With noisy holidays around the corner and already past – there are a few of us that have dogs that just don’t like all that racket.  You know the ones I’m talking about – the ones that hide, cower or just completely avoid a noisy situation where they don’t feel comfortable.  For some it’s just uncomfortable – for others it’s stressful or downright terrifying.

There are several ways to helps with these noise phobias.  Most dogs can be helped by behavioral modification, some may need more help in the form of a calming serum (some places like Rescue Remedy make such a product), or for even more terrified dogs, drugs from your vet may be needed.  It’s always recommended to use drugs as the last resort – going towards behavioral modification and natural calming products first.  If these don’t work, then speak with your vet about possible options for your beloved fur child.

Commonly seen signs of noise phobias can include:

  • Shaking, trembling.
  • Excessive drooling.
  • Barking, howling.
  • Trying to hide or get into/out of the house, fence, or other enclosure where they are being kept.
  • Refusing to eat food (this is usually a very large and first indicator of how your pooch is feeling).
  • Some animals may loose bladder or bowel control or experience temporary diarrhea from prolonged stress.

Please note that these signs can also be from other conditions – if they persist long after the loud noises have disappeared, or have been there for a while even before the noises, consult your vet.  Also please note that it is never recommended to scold your pet for having these adverse reactions – this will only intensify the fears that your pet is feeling and is not an effective way to handle the situation.

Above all else – please practice safety when dealing with an animal that has a noise phobia!

You can do the following to ensure that your pet is safe from harm an injury;

  • Use a leash or carrier – if you have a dog that tends to attempt to run away, a flat collar or x-harness is a poor choice.  Most dogs will easily slip out of these.  Also note that chasing a frightened dog will only result in the dog running away faster – usually it is best to keep the dog at home rather then take them to a parade or other noisy events before they are desensitized to the noises.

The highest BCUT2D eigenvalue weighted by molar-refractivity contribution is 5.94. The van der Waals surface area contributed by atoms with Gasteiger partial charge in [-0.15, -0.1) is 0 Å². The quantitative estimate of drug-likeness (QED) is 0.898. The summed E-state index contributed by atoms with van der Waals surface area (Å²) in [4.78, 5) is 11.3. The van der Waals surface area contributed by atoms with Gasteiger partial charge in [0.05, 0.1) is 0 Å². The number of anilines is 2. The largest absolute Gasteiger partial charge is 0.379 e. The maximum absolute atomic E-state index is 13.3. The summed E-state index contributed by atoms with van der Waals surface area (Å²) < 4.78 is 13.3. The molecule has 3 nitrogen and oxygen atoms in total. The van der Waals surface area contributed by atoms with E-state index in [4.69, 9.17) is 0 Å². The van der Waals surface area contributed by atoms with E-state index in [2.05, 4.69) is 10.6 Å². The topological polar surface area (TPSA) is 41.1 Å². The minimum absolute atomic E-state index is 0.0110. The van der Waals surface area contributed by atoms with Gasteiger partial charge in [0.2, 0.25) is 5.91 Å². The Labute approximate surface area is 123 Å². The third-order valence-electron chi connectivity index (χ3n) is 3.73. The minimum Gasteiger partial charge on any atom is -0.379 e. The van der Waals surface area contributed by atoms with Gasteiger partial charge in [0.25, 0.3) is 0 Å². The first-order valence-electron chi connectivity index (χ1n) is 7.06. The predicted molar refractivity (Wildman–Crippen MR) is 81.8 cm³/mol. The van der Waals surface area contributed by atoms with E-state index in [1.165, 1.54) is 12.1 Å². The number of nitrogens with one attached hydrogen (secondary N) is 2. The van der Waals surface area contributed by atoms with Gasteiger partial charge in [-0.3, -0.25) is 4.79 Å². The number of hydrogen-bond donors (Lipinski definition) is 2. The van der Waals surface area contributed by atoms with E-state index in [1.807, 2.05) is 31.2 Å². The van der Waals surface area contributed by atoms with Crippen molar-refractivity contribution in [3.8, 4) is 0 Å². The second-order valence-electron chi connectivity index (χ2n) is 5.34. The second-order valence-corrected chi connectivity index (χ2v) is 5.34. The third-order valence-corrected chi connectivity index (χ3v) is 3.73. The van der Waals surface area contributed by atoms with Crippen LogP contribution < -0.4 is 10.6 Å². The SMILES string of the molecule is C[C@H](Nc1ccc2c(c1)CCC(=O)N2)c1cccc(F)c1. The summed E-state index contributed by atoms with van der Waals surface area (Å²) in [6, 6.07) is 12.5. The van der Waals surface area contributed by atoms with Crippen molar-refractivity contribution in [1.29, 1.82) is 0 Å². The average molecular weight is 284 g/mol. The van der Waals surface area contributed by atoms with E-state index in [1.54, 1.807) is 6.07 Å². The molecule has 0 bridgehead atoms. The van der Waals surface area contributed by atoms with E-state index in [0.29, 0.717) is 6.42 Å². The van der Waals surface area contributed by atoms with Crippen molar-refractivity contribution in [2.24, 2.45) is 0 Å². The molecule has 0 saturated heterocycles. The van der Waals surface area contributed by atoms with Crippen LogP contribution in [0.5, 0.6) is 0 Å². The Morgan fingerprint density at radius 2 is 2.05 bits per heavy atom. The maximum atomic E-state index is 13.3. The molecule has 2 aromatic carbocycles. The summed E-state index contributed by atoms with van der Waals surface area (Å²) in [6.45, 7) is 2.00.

• Keep your pet at home – rather then taking Fido to the parade where there will be lots of people, noises and possibly very LOUD noises, leave them at home where they feel safe and secure.
  • Give them a safe place to retreat to – Dogs are den creatures, they feel safe in an enclosed space that is all theirs.  Most owners crate train their dogs for this reason.  Have their crate in a relatively quiet and free area of activity so that they can escape if they feel the need to do so.
  • Play some music! – Most animals, believe it or not, actually like the calm soothing sounds of music – along with this the music provides a welcoming distraction to an already nervous or anxious animal.
  • Sometimes anxiety or nervousness can be exercised out (in dogs specifically) – there are some breeds that if not given the proper amount of mental and physical stimulation, can cause them to be nervous or anxious due to having no outlet for said energy.  Walk them before you leave, make sure that they get ample exercise throughout the day.
  • Above all else – make sure that the ID on your pet is current in the event that they do escape or get away from you, that way you and your loved one can be reunited quickly.

Most of all – have FUN with your pet and enjoy the moments when they are happy!

*Resources – ASPCA articles on safety with pets and fireworks or noise phobias

Advertisements